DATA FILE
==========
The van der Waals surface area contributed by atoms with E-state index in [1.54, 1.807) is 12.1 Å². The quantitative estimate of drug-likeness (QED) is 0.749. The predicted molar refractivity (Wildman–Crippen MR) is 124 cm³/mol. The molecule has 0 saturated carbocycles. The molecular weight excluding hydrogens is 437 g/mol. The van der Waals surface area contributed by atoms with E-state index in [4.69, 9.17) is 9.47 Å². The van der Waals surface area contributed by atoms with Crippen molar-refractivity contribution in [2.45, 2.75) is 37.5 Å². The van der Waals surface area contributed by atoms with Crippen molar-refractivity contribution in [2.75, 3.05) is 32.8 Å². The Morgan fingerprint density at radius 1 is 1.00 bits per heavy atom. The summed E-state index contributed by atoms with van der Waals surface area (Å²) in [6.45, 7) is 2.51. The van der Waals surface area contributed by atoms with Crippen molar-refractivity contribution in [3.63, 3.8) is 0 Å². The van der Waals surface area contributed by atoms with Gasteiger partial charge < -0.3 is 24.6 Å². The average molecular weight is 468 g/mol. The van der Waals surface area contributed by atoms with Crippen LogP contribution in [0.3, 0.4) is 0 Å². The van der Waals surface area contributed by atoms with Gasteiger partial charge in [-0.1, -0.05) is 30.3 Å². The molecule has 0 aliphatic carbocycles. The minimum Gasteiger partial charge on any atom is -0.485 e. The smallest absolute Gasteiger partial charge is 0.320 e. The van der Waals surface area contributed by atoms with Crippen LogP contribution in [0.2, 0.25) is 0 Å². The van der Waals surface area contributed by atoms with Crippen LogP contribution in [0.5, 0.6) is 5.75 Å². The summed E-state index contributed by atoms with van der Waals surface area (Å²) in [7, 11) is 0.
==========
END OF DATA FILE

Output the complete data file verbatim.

The van der Waals surface area contributed by atoms with E-state index in [1.54, 1.807) is 12.1 Å². The quantitative estimate of drug-likeness (QED) is 0.749. The predicted molar refractivity (Wildman–Crippen MR) is 124 cm³/mol. The molecule has 0 saturated carbocycles. The molecular weight excluding hydrogens is 437 g/mol. The van der Waals surface area contributed by atoms with E-state index in [4.69, 9.17) is 9.47 Å². The van der Waals surface area contributed by atoms with Crippen molar-refractivity contribution in [2.45, 2.75) is 37.5 Å². The van der Waals surface area contributed by atoms with Crippen molar-refractivity contribution in [2.75, 3.05) is 32.8 Å². The Morgan fingerprint density at radius 1 is 1.00 bits per heavy atom. The summed E-state index contributed by atoms with van der Waals surface area (Å²) in [6.45, 7) is 2.51. The van der Waals surface area contributed by atoms with Crippen molar-refractivity contribution in [3.63, 3.8) is 0 Å². The van der Waals surface area contributed by atoms with Gasteiger partial charge < -0.3 is 24.6 Å². The average molecular weight is 468 g/mol. The van der Waals surface area contributed by atoms with Crippen LogP contribution in [0.3, 0.4) is 0 Å². The van der Waals surface area contributed by atoms with Gasteiger partial charge in [-0.1, -0.05) is 30.3 Å². The molecule has 0 aliphatic carbocycles. The minimum Gasteiger partial charge on any atom is -0.485 e. The smallest absolute Gasteiger partial charge is 0.320 e. The van der Waals surface area contributed by atoms with Crippen LogP contribution in [0.2, 0.25) is 0 Å². The van der Waals surface area contributed by atoms with Crippen LogP contribution in [0.5, 0.6) is 5.75 Å². The summed E-state index contributed by atoms with van der Waals surface area (Å²) in [7, 11) is 0.